Scores of people in Yerevan queued up to buy antibiotics and other pharmaceutical drugs on Wednesday one day before the gradual entry into force of a government ban on over-the-counter sales of many types of medication in Armenia.
The ban initiated by the Armenian Ministry of Health covers 2,700 of roughly 4,700 medicines that can be legally purchased in the country. They include antibiotics, hormone therapy drugs and painkillers containing codeine. Starting from March 1, pharmacies will not be allowed to sell these items to people who do not have prescriptions signed by doctors.
The restrictions imposed on the other drugs will come into force in October.
Ministry officials say that the measure is necessary to curb self-treatment that can cause serious harm to people’s health. In particular, they argue that many medicines can have dangerous side effects which only healthcare professionals are aware of.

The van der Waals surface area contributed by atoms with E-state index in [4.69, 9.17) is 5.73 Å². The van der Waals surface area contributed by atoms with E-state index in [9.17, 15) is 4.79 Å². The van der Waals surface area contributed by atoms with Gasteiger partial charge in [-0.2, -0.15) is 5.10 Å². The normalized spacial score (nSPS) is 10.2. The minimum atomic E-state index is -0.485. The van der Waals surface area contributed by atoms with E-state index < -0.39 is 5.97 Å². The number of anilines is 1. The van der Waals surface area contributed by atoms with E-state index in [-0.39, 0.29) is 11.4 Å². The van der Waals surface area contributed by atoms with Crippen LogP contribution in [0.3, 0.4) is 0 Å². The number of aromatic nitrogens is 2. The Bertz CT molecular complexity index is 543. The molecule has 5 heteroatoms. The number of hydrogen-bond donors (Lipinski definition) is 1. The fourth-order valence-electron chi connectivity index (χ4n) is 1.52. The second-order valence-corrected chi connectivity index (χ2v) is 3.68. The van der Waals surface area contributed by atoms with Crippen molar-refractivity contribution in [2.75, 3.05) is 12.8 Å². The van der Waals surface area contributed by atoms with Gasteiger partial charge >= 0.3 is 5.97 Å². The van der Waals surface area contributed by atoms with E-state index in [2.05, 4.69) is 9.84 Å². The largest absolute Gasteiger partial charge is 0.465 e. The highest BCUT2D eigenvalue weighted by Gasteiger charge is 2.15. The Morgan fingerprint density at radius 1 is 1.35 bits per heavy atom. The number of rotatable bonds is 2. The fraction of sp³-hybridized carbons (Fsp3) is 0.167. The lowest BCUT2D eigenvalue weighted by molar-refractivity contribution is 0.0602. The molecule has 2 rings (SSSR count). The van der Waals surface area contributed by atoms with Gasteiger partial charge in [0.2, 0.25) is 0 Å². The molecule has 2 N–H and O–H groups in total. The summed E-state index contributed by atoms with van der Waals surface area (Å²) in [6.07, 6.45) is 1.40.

Critics say, however, that the restrictions will make life harder for residents of Armenian villages lacking policlinics or other medical centers empowered to issue prescriptions. They also say that people having easy access to such institutions will have to spend more time and money.
Many consumers have responded to the impending restrictions by stocking up on medication over the past week. The panic buying seemed to have intensified on Wednesday, with lines forming at drugstores across the Yerevan. Many buyers interviewed by RFE/RL’s Armenian services (Azatutyun.am) complained of a lack of information about prescription drugs.
A senior Ministry of Health official, Anahit Mkrtchian, insisted that the medical authorities have done their best to raise public awareness of the upcoming restrictions. She said state-run policlinics have received detailed information about paperwork required under the new rules and are now prepared for a greater influx of patients.
Mkrtchian also argued that people will not need prescriptions to buy drugs needed for first medical aid. She said they include mild painkillers, sedatives, antipyretics and anti-allergy drugs.